Observations made primarily by NASA’s Kepler space telescope’s K2 mission sheds light on the mystery of how certain chemical elements end up on the surface of white dwarfs.
Thought to be the final stage of dying stars, white dwarfs dot the universe. They are the dense remnants of what were once stellar bodies like our Sun, consisting of oxygen, carbon and a thin shell of helium or hydrogen.
For years, scientists were unsure how traces of heavier elements like iron, silicon, calcium or magnesium could also be present on a white dwarf’s shell.
Now, researchers say, they’ve found a ‘smoking gun’: planets that once circled white dwarfs are being consumed by their host star.
The study’s lead author, Andrew Vanderburg of the Harvard-Smithsonian Center for Astrophysics in Cambridge, Massachusetts, refers to these dying stars as ’cosmic zombies.’
“For the last decade we’ve suspected that white dwarf stars were feeding on the remains of rocky objects, and this result may be the smoking gun we’re looking for,” Fergal Mullally, staff scientist of K2 at SETI and NASA’s Ames Research Center in Moffett Field, California, said in a statement.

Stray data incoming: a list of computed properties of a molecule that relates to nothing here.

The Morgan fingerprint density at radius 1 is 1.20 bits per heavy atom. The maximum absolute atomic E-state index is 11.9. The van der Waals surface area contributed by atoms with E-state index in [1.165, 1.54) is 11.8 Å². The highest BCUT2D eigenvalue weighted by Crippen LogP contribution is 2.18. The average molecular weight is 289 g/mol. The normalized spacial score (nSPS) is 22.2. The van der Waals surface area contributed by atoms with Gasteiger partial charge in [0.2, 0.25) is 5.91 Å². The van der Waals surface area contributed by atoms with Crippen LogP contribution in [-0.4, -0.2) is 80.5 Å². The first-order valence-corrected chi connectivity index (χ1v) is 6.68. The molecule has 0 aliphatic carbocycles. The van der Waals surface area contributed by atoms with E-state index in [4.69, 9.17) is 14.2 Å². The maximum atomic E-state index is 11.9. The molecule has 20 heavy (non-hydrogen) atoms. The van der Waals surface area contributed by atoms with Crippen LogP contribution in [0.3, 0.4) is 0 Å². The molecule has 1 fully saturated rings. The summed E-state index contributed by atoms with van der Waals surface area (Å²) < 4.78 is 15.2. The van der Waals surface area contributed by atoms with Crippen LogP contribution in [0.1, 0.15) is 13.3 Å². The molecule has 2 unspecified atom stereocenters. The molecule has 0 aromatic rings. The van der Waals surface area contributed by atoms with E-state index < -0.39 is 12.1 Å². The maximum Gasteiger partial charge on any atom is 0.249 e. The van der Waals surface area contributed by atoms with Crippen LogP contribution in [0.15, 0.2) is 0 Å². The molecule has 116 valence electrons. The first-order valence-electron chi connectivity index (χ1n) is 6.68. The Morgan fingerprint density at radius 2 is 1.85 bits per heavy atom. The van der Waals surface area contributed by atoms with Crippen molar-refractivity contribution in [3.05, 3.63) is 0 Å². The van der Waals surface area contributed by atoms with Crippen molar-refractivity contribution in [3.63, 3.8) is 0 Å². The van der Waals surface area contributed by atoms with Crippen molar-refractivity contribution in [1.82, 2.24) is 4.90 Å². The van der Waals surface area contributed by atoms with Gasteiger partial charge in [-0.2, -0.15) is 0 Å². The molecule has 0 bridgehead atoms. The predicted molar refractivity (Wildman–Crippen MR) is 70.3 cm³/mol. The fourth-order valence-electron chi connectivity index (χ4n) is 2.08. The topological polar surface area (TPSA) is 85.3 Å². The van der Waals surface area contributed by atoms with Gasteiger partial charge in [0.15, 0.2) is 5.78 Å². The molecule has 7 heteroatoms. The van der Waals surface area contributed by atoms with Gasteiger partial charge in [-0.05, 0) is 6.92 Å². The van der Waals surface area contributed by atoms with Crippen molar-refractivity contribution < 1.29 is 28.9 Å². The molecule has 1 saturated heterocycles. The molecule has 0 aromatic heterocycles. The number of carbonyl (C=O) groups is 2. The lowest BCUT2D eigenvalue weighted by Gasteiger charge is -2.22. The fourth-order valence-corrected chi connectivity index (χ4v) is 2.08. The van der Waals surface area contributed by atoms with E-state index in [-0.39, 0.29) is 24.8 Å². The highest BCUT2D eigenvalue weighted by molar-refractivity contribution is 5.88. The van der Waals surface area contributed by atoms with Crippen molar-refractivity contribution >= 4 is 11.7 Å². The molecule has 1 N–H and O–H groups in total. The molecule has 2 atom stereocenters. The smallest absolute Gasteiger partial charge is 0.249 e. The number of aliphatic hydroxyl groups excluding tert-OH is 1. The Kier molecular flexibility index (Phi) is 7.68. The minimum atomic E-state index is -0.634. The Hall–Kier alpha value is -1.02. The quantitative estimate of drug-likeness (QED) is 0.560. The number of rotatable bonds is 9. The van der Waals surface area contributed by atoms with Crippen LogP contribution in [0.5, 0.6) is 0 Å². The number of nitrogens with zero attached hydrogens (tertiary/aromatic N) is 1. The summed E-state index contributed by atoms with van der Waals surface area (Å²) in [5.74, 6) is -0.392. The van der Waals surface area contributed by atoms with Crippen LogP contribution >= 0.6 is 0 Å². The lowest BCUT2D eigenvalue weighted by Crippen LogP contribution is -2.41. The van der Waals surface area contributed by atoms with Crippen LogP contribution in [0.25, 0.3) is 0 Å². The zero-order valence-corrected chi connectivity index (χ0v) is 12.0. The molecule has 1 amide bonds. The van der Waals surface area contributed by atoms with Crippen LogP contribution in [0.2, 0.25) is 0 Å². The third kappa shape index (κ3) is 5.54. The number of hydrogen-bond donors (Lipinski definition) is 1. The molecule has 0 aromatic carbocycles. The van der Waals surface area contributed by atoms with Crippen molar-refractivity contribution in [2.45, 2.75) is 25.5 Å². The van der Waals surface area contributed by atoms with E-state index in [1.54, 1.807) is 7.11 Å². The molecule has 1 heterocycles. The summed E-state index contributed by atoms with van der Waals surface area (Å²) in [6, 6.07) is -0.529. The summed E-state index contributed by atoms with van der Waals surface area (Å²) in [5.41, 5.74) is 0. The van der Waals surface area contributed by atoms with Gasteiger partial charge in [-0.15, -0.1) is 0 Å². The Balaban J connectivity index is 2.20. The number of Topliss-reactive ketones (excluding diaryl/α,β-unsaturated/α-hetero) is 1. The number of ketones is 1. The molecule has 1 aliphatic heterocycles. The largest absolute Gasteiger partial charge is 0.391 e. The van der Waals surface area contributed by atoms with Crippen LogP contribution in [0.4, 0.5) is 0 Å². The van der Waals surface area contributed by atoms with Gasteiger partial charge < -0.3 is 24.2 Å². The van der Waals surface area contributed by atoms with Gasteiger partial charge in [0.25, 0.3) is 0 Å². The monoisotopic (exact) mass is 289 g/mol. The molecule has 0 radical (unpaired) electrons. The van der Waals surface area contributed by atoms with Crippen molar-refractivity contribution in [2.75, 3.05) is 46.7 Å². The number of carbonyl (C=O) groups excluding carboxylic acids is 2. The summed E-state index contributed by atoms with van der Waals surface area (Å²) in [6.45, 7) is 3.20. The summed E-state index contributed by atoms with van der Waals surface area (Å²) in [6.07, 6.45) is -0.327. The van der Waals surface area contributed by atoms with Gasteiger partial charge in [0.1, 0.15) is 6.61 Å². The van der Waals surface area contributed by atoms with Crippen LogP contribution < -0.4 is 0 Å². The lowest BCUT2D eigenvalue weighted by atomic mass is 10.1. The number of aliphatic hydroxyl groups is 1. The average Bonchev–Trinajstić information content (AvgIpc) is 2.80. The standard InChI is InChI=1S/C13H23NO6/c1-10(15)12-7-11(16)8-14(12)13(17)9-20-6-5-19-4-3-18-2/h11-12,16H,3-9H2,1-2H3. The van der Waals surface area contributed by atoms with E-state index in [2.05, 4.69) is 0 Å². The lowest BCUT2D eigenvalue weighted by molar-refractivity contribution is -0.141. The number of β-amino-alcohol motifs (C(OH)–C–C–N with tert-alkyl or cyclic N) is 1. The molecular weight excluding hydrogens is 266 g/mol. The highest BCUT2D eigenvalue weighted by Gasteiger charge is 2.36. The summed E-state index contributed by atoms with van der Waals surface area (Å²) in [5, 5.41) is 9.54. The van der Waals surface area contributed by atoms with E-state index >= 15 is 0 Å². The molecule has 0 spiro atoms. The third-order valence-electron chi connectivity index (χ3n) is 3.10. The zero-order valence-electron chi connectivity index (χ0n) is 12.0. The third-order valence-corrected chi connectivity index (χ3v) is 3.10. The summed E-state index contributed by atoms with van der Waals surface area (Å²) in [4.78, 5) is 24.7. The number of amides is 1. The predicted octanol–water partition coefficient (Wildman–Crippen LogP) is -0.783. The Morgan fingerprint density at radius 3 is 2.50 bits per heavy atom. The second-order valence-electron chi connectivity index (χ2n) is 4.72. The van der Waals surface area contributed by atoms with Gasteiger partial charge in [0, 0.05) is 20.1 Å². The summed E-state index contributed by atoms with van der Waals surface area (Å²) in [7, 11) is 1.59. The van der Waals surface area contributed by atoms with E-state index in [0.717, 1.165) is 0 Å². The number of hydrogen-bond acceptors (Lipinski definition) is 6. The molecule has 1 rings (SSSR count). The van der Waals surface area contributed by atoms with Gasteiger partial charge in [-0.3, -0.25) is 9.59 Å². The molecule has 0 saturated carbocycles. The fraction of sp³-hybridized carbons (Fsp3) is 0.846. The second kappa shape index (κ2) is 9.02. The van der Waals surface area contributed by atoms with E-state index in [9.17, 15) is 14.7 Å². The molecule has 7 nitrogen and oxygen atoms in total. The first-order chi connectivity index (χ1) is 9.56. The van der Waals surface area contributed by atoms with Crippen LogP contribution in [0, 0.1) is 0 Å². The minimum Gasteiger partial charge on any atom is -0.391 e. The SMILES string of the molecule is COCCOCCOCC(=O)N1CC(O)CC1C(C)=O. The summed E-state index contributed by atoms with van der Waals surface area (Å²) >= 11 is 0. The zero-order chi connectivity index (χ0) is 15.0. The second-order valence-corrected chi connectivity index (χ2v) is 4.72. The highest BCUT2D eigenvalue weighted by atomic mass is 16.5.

“However, there's still a lot more work to be done figuring out the history of this system,” he added.
Researchers discovered a rocky planet-like object orbiting WD 1145+017, as well as a surrounding debris disc, and pollution on the surface of the white dwarf. All three components indicate that the dying star has been ripping apart a rocky body that probably used to be a planet.
“This is something no human has seen before,” Vanderburg said in a statement. “We’re watching a solar system get destroyed.”
At least now we may have some idea of our own planet’s fate.